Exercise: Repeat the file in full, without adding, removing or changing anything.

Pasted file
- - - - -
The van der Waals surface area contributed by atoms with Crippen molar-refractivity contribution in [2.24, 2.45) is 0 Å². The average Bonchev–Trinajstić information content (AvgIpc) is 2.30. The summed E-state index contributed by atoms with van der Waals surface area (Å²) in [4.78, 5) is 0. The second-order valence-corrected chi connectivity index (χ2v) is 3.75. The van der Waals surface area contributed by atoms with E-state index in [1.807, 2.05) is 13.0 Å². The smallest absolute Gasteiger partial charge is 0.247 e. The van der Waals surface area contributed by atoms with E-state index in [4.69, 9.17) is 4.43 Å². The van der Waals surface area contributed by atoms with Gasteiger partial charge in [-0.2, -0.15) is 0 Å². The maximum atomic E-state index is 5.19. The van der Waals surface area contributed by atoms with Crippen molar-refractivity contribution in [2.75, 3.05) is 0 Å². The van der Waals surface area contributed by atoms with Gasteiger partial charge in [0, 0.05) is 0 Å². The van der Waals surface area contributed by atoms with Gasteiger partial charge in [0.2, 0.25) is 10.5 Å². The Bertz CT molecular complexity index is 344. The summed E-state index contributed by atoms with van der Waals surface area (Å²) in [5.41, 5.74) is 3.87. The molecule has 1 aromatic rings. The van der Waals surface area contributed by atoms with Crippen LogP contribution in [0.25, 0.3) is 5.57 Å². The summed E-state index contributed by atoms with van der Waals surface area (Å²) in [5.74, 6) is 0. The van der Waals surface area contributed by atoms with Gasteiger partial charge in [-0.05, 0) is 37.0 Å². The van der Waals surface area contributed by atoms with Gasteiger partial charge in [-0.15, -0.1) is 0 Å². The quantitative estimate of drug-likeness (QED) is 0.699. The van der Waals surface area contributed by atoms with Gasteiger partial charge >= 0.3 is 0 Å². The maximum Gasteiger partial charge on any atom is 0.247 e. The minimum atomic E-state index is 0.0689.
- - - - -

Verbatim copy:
The van der Waals surface area contributed by atoms with Crippen molar-refractivity contribution in [2.24, 2.45) is 0 Å². The average Bonchev–Trinajstić information content (AvgIpc) is 2.30. The summed E-state index contributed by atoms with van der Waals surface area (Å²) in [4.78, 5) is 0. The second-order valence-corrected chi connectivity index (χ2v) is 3.75. The van der Waals surface area contributed by atoms with E-state index in [1.807, 2.05) is 13.0 Å². The smallest absolute Gasteiger partial charge is 0.247 e. The van der Waals surface area contributed by atoms with E-state index in [4.69, 9.17) is 4.43 Å². The van der Waals surface area contributed by atoms with Gasteiger partial charge in [-0.2, -0.15) is 0 Å². The maximum atomic E-state index is 5.19. The van der Waals surface area contributed by atoms with Crippen molar-refractivity contribution in [2.75, 3.05) is 0 Å². The van der Waals surface area contributed by atoms with Gasteiger partial charge in [0, 0.05) is 0 Å². The van der Waals surface area contributed by atoms with Gasteiger partial charge in [0.2, 0.25) is 10.5 Å². The Bertz CT molecular complexity index is 344. The summed E-state index contributed by atoms with van der Waals surface area (Å²) in [5.41, 5.74) is 3.87. The molecule has 1 aromatic rings. The van der Waals surface area contributed by atoms with Crippen LogP contribution in [0.25, 0.3) is 5.57 Å². The summed E-state index contributed by atoms with van der Waals surface area (Å²) in [5.74, 6) is 0. The van der Waals surface area contributed by atoms with Gasteiger partial charge in [-0.05, 0) is 37.0 Å². The van der Waals surface area contributed by atoms with Gasteiger partial charge in [-0.15, -0.1) is 0 Å². The quantitative estimate of drug-likeness (QED) is 0.699. The van der Waals surface area contributed by atoms with Gasteiger partial charge >= 0.3 is 0 Å². The maximum Gasteiger partial charge on any atom is 0.247 e. The minimum atomic E-state index is 0.0689.